Small businesses could stand to save a substantial amount on their phone bill by switching to new VoIP products that work with already in-place telephones and routers.
If there’s been one particular sign of how technology has changed the way businesses of all sizes work, it’s the evolution of the telephone. In a world where landlines have given way to mobile phones and software like Skype, communication and telecommuting has never been the same.
And that’s what Voice over Internet Protocol (VoIP) truly is – game-changing telephony that has brought the world closer to our fingertips – and at a much cheaper cost than could’ve ever been imagined. Skype may be immensely popular, but it’s products like the netTalk Duo and magicJack Plus that make VoIP a more interesting landline alternative.
Neither of these are entirely new to the market, at least not conceptually. The netTalk Duo already got its start in the U.S., and entered the Canadian market in July, while the original magicJack has been available in Canada for the last two or three years.
Both are USB dongles that plug in to a telephone, a router and a power outlet. The key to that combination is that there is no computer involved. Unlike previous models or services, a PC or Mac is only needed to set up your phone number, but isn’t needed to make or take calls. In other words, your home or office phone will act like any regular landline when all is said and done.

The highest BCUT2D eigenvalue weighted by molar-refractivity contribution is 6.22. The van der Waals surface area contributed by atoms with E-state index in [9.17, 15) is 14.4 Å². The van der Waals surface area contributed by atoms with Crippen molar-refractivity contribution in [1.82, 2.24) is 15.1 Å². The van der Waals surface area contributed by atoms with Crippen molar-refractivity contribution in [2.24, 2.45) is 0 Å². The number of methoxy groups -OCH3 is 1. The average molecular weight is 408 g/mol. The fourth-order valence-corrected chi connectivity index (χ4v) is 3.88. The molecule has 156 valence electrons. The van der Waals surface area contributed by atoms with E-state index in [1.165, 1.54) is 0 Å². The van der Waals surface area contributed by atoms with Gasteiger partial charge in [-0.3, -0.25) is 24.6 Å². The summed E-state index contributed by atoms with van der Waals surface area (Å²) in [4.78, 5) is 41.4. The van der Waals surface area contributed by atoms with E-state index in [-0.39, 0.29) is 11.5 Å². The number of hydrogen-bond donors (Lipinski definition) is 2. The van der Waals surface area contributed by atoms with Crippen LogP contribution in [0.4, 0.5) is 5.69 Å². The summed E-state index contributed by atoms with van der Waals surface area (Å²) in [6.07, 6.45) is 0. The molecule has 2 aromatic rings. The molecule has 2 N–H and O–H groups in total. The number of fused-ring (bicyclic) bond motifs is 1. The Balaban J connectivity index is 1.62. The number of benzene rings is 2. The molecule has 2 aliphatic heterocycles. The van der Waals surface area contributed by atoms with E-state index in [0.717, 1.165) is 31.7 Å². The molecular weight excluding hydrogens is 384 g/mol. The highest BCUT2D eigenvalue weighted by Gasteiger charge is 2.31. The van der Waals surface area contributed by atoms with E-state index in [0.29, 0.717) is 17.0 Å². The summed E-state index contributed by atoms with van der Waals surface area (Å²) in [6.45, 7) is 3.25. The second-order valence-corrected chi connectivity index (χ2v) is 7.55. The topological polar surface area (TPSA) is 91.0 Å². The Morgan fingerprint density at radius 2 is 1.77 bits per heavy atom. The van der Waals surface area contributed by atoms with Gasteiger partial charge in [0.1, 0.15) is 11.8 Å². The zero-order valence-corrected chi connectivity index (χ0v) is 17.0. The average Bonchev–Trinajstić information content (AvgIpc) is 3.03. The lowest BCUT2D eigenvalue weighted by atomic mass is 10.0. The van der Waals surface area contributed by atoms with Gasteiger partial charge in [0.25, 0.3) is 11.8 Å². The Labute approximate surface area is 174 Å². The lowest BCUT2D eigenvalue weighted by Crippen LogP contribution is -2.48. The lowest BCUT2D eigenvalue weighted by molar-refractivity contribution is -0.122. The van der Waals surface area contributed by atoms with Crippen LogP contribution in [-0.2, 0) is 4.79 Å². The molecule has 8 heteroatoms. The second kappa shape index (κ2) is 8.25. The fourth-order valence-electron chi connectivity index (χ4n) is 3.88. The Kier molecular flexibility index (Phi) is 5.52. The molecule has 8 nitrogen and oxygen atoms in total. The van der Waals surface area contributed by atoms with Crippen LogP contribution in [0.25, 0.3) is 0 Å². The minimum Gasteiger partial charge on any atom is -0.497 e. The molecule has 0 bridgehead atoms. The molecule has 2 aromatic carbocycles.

Both services offer voice mail, caller ID, call forwarding, call waiting, your own phone number and free calls to anywhere in the U.S. and Canada. Long distance calls to other countries are also at pretty competitive rates compared to other vendors.
To make all this work, you must have a broadband connection, so those who are stuck using dialup or satellite service for rural communities won’t be able to make use of either product because a minimum 128kbps upload rate is required.
Each dongle has an Ethernet port, a phone jack and a USB port or plug. These two differ in that the netTalk Duo has a mini-USB port that its power adapter plugs into, while the magicJack Plus has a regular USB plug that pops out, which can either be plugged into a USB extension cable or directly into the power adapter.